Spectacle is not often considered to be a significant part of the
style of `classical' cinema. Indeed, some of the most influential
accounts of cinematic classicism define it virtually by the
supposed absence of spectacle. Spectacle in `Classical' Cinemas:
Musicality and Historicity in the 1930s brings a fresh perspective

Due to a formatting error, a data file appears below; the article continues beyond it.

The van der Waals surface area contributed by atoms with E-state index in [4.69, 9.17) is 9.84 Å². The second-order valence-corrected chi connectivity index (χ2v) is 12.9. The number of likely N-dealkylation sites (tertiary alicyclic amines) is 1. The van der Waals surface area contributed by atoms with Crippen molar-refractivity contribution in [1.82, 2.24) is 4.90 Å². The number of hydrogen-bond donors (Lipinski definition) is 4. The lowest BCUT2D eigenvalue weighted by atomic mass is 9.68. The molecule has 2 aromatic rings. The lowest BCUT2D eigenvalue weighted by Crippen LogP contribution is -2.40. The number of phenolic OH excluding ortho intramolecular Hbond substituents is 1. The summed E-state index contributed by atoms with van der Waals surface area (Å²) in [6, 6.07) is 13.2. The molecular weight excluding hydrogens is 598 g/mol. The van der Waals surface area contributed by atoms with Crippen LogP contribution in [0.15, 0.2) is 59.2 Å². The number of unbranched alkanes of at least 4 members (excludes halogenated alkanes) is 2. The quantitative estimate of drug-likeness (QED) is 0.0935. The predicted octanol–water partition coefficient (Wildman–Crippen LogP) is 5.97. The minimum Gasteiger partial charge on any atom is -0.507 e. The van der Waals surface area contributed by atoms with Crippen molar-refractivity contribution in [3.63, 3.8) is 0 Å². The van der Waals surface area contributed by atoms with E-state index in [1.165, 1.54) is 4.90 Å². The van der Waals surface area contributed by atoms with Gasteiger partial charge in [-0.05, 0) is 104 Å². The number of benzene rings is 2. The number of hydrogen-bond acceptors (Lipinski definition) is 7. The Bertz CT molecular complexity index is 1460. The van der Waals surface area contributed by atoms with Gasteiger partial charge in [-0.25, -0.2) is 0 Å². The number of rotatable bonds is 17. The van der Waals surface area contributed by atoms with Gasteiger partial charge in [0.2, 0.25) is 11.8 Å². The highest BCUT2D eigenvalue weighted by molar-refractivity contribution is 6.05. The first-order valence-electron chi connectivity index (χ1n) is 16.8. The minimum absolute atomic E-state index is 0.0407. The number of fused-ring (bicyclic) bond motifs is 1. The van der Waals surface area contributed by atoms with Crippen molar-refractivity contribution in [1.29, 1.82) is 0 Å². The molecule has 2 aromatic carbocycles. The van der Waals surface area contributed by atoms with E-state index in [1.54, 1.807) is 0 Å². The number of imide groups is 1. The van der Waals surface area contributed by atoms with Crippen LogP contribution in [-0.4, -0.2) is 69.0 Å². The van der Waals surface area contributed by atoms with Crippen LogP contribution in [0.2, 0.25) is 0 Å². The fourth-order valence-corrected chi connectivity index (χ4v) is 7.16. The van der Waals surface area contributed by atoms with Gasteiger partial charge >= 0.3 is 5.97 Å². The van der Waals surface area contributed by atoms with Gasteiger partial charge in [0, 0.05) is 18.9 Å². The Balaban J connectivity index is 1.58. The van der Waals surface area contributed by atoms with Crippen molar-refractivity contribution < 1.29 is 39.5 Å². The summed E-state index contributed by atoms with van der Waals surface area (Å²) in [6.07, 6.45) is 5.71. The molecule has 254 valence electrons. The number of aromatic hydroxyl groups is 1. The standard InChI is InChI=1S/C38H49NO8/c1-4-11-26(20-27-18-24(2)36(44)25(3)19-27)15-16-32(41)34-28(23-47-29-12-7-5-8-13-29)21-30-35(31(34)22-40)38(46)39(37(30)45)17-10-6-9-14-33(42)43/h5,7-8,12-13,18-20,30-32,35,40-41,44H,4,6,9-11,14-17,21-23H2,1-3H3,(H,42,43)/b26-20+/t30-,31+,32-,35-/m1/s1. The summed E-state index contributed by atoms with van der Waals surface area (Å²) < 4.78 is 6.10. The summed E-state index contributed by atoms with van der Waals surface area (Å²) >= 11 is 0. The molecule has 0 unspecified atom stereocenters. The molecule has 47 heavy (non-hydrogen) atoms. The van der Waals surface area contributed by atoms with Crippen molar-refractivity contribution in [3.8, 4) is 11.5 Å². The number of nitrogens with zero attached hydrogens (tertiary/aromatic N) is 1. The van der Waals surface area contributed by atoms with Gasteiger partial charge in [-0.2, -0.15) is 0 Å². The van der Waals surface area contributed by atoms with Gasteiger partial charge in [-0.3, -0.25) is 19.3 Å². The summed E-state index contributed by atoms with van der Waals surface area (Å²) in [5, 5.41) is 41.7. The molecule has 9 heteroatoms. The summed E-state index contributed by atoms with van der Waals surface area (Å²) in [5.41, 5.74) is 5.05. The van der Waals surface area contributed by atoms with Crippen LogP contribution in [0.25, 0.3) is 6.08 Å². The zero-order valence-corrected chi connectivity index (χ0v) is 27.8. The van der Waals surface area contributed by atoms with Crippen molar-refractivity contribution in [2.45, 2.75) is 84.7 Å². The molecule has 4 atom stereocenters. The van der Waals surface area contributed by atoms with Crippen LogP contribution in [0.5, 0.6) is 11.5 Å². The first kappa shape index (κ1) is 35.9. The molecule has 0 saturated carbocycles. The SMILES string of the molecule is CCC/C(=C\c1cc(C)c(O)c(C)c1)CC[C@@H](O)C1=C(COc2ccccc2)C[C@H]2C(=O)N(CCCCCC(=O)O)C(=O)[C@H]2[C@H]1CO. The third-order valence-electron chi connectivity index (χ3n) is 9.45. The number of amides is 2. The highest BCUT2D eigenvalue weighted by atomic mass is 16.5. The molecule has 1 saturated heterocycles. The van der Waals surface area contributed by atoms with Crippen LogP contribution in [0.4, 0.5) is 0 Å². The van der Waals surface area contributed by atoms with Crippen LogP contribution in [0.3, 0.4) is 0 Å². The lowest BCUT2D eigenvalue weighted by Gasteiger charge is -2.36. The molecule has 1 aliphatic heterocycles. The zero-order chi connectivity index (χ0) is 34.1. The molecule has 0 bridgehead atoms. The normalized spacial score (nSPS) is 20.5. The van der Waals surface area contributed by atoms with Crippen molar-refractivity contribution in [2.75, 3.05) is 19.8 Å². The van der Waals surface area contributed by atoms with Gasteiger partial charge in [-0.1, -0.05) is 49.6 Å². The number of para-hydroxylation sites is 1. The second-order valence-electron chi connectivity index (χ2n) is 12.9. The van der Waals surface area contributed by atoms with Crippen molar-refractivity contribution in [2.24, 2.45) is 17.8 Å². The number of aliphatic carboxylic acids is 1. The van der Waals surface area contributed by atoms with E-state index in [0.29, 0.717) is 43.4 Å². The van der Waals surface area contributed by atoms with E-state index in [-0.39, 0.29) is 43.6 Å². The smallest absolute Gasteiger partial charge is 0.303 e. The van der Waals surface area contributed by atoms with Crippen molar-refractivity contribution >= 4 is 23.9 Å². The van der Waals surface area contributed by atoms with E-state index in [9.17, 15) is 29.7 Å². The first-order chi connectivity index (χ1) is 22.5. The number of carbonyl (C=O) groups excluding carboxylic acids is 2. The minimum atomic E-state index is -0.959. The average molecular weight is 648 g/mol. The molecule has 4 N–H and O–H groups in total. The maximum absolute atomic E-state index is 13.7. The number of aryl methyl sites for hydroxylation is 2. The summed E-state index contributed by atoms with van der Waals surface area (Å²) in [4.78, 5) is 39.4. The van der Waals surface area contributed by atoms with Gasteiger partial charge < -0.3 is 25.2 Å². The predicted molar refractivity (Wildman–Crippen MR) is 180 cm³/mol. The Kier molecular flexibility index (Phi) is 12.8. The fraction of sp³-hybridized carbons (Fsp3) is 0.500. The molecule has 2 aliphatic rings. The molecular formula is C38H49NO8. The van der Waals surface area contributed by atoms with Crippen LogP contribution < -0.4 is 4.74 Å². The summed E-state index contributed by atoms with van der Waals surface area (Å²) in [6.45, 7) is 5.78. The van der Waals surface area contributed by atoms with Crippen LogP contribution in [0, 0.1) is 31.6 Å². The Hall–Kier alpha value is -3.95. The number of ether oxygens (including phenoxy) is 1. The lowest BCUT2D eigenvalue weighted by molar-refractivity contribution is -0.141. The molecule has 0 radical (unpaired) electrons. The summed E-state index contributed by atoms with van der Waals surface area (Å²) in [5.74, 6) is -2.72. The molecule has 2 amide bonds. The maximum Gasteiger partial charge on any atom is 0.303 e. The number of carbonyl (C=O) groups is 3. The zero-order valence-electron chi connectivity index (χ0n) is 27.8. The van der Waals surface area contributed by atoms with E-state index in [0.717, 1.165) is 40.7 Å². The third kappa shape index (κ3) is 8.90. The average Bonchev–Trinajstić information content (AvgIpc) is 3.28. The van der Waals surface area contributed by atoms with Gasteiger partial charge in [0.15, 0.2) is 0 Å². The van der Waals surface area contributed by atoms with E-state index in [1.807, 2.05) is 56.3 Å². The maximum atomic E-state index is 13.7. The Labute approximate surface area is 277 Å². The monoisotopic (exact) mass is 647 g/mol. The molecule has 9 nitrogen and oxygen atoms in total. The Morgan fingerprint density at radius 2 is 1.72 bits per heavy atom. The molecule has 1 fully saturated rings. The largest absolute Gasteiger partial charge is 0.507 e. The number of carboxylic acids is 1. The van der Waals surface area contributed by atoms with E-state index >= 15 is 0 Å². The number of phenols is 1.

on the role of the spectacular in classical sound cinema by
focusing on one decade of cinema (the 1930s), in two `modes' of
filmmaking (musical and historical films), and in two national
cinemas (the US and France). This not only brings to light the
special rhetorical and affective possibilities offered by
spectacular images but refines our understanding of what
`classical' cinema is and was.
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